HOWTO change LUM uid or gid

  • 7016038
  • 07-Jan-2015
  • 08-Jan-2015


Novell Open Enterprise Server 2 (OES 2) Linux
Novell Open Enterprise Server 11 (OES 11) Linux


There are users or groups on the local host whose uid or gid match those within LUM in eDirectory.  This may be the case due to a 3rd party application choosing a specific uid/gid for it's purpose without checking what is in use, someone manually creating one in YaST, etc.

Duplicate uid or gid can cause anomalies in accessing a system or system resources (i.e. home directory, directories/files, etc.).


The best way to change a LUM enabled user's or group's id number is via iManager.

For users:
  • Launch and authenticate to iManager.
  • Select "Users"->"Modify User" from the left pane.
  • In the right pane, enter or browse (spyglass) the user you want to change.
  • Click on the "Linux Profile" tab.
  • Next to the "User ID" field, click the "Modify" button.
    This will obtain the next uid to use and assign it to the current user.
  • Click "Apply" or "OK" to save.

For groups it is a similar process:

  • Launch and authenticate to iManager.
  • Select "Groups"->"Modify Group" from the left pane.
  • Enter or browse for the group you want to change.
  • Click the "Linux Profile" tab.
    Near the bottom of the page is the "Properties" section.  
  • To change the gid, click the "Select next available ID" link next to the "Group ID:" field.
  • Click "OK" or "Apply" to save.

Finally, if you want to change what uid or gid will be assigned next, you can modify the Unix Config object (for LUM) and change the "Last Assigned Group ID" or "Last Assigned User ID" -- so it is above the currently last assigned ID but far enough below the maximum number (either uamPosixGidNumberEnd or uamPosixUidNumberEnd, respectively).  For further information, please see Modifying a Unix Config object.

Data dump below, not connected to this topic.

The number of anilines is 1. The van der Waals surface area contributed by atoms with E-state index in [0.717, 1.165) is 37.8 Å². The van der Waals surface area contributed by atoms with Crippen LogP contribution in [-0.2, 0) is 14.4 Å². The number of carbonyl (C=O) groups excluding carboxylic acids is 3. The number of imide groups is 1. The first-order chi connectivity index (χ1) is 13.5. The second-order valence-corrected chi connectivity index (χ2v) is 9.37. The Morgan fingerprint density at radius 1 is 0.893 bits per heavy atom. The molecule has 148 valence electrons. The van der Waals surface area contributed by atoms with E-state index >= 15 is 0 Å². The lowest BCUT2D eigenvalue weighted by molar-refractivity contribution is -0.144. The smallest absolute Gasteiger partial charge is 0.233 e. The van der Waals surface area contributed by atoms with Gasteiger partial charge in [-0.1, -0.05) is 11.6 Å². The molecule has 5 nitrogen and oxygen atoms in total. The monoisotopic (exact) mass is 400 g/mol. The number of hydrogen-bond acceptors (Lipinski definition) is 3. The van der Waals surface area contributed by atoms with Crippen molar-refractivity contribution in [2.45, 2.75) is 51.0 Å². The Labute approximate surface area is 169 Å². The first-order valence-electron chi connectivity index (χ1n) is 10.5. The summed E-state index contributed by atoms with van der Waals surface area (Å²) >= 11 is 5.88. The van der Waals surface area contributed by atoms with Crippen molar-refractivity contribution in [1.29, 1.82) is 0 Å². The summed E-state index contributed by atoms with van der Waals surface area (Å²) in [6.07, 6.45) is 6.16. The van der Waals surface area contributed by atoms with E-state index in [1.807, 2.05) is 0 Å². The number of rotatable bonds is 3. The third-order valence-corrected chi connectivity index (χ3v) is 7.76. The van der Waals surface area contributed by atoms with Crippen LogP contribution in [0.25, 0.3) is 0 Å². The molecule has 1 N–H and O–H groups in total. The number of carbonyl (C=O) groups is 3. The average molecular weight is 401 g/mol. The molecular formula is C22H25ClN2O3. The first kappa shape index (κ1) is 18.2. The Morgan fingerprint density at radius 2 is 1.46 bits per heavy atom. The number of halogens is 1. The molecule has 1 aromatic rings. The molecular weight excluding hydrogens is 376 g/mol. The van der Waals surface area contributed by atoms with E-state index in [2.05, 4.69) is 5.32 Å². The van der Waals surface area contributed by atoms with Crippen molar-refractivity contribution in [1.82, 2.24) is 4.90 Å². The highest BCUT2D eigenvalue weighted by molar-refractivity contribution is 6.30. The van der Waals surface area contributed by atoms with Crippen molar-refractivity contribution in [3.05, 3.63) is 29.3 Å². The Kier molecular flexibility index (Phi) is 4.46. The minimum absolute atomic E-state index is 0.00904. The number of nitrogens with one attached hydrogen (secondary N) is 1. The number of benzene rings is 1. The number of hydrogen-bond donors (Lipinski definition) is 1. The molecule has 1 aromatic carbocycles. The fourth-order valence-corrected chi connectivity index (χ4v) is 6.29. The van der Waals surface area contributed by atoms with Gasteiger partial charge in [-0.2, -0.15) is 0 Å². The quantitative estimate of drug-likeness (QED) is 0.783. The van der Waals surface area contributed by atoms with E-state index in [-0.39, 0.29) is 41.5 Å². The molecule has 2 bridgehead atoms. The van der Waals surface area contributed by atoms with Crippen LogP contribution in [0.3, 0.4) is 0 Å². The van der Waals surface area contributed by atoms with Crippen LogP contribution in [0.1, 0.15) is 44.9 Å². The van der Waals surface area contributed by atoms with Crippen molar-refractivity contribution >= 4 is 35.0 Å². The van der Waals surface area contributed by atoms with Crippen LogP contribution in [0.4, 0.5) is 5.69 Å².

Additional Information

Here are some guidelines you will want to consider before changing a LUM uid or gid:
  1. Permissions on non-NSS filesystems may be incorrect.
    If the user impacted by uid or gid changes has previously ssh'd or logged into the server (terminal or GUI session), they will have a home directory created as /home/username.  This will contain a number of files and folders -- all of which have permissions granted to the previous uid and primary group's gid.  This will not get updated.  They will need to be updated manually with chown.

  2. It will take some time for changes to be recognized on the various server.
    The namcd cache has a default lifetime of 28,800 seconds, or 8 hours.  (This defined in /etc/nam.conf as persistent-cache-refresh-period).  You will need to either wait for the persistent-cache-refresh-period to expire or run namconfig cache_refresh to update the cache.

    Additionally, there exists an NCPServer idMapping cache.  This cache is refreshed every 30 minutes.  The only way to update this sooner is to reboot the server.

    Finally, there exists an NSS-NDS cache.  This can be reset by:
    - launch nsscon
    - at the nsscon prompt run ResetIDCache
    - exit nsscon